Use the right words. A commonly used word is much better than a buzzword. For example, you might read a sentence that says, “Company X is driving the adoption of standard Y.” Do you speak to your friends that way? (If you do, stop.) Instead of the over-used and somewhat vague “driving,” there are a whole lot of perfectly appropriate, hearty, and commonly-used English gerunds such as leading, encouraging, pushing, or promoting that will do a better job. If you’re stumped, Word has a thesaurus to help you find a good one.

Avoid any word or phrase in fashion. Curate, across (e.g., industries or functions), silos, shift, impact, ecosystem, space (as in the retail space), digital disruption, key, evolve (as a transitive verb), drive, and a hundred others have all become white noise to readers’ ears. Because readers are battered by these words in almost everything they read, and because they are all vague (saving the author the trouble of figuring out what he really wants to say), they cause readers to slip into a coma. That’s not what you want. 

Replace long words with shorter ones. Long (often Latin-derived words) might impress the author’s mother (who will likely never read them), or her now-retired English professor, but they are just one more way to tax readers’ brains and put them to sleep. Instead of transformation, try change. Instead of perspective, try view. Instead of supercalifragilisticexpialidocious, try good.

OK, so then what?

Copy-editing

We copy-edit last to eliminate errors. While line editing is an art, copy editing is a science, and it requires someone trained for it.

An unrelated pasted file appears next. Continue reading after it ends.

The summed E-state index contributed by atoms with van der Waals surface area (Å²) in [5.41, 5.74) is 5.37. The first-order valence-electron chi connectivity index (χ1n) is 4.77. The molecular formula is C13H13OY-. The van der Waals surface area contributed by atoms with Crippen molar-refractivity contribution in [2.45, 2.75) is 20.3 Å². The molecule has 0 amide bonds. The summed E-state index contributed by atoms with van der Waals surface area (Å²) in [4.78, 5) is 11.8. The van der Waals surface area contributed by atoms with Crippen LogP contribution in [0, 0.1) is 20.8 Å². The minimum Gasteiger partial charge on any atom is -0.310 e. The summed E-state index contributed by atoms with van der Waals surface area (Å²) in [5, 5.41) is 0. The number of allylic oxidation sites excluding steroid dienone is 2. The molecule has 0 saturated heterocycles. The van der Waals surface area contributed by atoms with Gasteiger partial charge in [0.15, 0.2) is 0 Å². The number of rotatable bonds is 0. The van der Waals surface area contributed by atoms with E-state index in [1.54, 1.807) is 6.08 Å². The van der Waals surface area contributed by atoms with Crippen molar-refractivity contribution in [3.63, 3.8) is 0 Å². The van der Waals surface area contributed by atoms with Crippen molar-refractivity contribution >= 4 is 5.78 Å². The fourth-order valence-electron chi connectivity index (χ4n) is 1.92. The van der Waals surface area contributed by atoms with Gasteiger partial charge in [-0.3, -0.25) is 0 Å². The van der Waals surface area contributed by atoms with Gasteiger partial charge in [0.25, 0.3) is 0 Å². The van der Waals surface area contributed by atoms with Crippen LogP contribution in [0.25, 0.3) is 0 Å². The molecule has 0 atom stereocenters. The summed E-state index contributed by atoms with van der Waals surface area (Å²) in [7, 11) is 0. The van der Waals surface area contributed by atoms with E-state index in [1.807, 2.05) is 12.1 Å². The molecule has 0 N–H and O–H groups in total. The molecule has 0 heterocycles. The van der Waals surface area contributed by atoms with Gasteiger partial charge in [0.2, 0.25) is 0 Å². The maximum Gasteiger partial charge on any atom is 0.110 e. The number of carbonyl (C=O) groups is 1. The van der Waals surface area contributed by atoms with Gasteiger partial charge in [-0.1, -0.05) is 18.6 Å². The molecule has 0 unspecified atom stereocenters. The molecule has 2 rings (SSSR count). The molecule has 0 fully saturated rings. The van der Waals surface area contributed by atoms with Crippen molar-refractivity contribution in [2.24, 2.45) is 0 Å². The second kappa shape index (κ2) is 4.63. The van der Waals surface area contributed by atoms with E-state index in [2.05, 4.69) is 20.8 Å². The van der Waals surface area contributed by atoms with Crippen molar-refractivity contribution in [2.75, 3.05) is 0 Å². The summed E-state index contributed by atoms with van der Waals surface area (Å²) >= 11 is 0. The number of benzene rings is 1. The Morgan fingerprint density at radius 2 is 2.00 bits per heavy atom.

You can only copy edit against an agreed standard such as the Associated Press or your company’s own style guide. Without an accepted baseline, we don’t know if we are allowed to split an infinitive. Several of our clients have style guides that are 200 pages long. Mere mortals such as I do not have the attention span to check a 10,000-word report against the rules in a 200-page style guide that covers among a thousand other things, serial commas, the capitalization of sub-headings, and when to use a semi-colon instead of an m-dash. These matters are better left to professionals. Many large companies have in-house proofers who know their house style. Otherwise,  there are excellent freelance proofers who memorize style guides for fun. Really. (That last is a one-word sentence that’s an adverb. Quite unnecessary, but serves to emphasize.)

If you want to copy-edit yourself, you can cover most bases quickly and effectively with automated proofing tools. In Word, go to File, Options, Proofing and turn on all the checks you can find. Or subscribe to Grammarly. For around $10 a month, it will save you from most mistakes. But for the time being, it still takes a human being to fact-check an executive’s title. 

Do you still want to edit? Of course you do. Have fun! 

(And that’s a kicker, not a conclusion).